Iraq may break with OPEC

The US government’s advisor on oil and petroleum, Philip J. Carroll has said that Iraq needs to increase its oil production capacity in order to facilitate the reconstruction process, according to the Washington Post (May 16).

  • E-Mail
By  Massoud Derhally Published  May 17, 2003

The US government’s advisor on oil and petroleum, Philip J. Carroll has said that Iraq needs to increase its oil production capacity in order to facilitate the reconstruction process, according to the Washington Post (May 16).

Carroll, who headed Royal Dutch Shell in the United States and now advising Iraq’s oil ministry, believes Iraq may have to operate outside the framework the OPEC cartel.

“Historically, Iraq has had, let's say, an irregular participation in OPEC quota systems,” Carroll told the Washington Post, adding “They have from time to time, because of compelling national interest, elected to opt out of the quota system and pursue their own path. . . They may elect to do that same thing. To me, it’s a very important national question.”

Before the US led war, Iraq was producing close to 2.6 million barrels of oil a day, a figure that some in the US government would like to increase to 6 million barrels. But Iraq’s oil producing infrastructure has been widely neglected as a result of 12 years of sanctions. Depending on whom you speak to, the country will need anywhere between US $1 billion to $5 billion to restore the infrastructure to its pre-war level.

To sustain a greater level of oil production would require an even larger investment. The general consensus is that Iraq will need anywhere from $20 billion to $30 billion to help develop some of its 75 oil fields of which only 15 are functional. Iraq is said to have a capacity to produce up to 8.3 million barrels of oil per days.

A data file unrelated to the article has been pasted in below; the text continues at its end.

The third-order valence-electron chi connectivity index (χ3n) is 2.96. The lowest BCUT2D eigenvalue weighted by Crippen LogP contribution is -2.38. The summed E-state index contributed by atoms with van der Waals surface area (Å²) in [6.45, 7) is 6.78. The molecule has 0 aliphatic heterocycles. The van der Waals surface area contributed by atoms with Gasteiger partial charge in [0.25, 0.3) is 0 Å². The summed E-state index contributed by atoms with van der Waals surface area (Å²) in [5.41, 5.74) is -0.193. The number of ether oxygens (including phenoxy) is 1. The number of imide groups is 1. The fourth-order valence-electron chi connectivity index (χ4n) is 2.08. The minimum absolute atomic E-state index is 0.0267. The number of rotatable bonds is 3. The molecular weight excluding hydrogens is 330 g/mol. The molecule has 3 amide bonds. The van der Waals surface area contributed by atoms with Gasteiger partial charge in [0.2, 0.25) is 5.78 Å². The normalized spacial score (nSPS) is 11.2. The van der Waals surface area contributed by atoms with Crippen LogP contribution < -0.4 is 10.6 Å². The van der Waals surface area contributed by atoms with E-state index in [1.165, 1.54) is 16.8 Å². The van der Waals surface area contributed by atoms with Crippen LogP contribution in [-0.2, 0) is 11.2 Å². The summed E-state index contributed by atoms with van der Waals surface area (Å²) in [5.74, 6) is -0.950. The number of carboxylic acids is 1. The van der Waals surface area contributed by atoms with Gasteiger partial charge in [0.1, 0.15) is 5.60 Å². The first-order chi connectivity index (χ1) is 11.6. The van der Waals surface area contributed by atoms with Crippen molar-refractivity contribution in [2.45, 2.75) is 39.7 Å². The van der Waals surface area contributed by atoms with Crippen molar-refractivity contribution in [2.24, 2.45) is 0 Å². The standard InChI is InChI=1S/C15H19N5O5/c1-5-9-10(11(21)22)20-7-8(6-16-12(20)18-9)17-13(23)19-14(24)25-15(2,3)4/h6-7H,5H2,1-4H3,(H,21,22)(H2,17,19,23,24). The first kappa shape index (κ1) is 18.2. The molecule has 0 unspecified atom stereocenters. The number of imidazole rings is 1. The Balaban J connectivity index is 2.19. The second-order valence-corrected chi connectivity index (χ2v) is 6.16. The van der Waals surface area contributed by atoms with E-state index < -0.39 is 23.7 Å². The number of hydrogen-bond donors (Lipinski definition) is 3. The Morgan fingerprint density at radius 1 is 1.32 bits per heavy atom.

As the country attempts to get back up on its feet, it will have to reckon with a behemoth debt that is estimated to be between $130 billion and $400 billion. Japan one of the many creditors to Iraq, has said it would grant the country time to repay its debts but would not write off the amount owed to Japan.

“We cannot agree to cutting the debts,” said Japan’s Finance Minister Masajuro Shiokawa on May 14, reported the Japanese news agency Kyodo News.

Iraq’s massive external debt will be discussed by finance ministers of the Group of Eight (G-8) nations in a two-day meeting held May 16-17 in the French seaside resort of Deauville.

Adnan Pachachi, Iraq’s former foreign minister in pre-Saddam times told Arabian Business in an exclusive interview on the eve of the Iraq war, that the country needs $80 billion to help rebuild the country in the first year alone.

Iraq’s estimated 130 to 150 billion barrels of oil reserves, rank the country second in the world, after Saudi Arabia estimated to have 263 billion barrels of oil reserves.

Add a Comment

Your display name This field is mandatory

Your e-mail address This field is mandatory (Your e-mail address won't be published)

Security code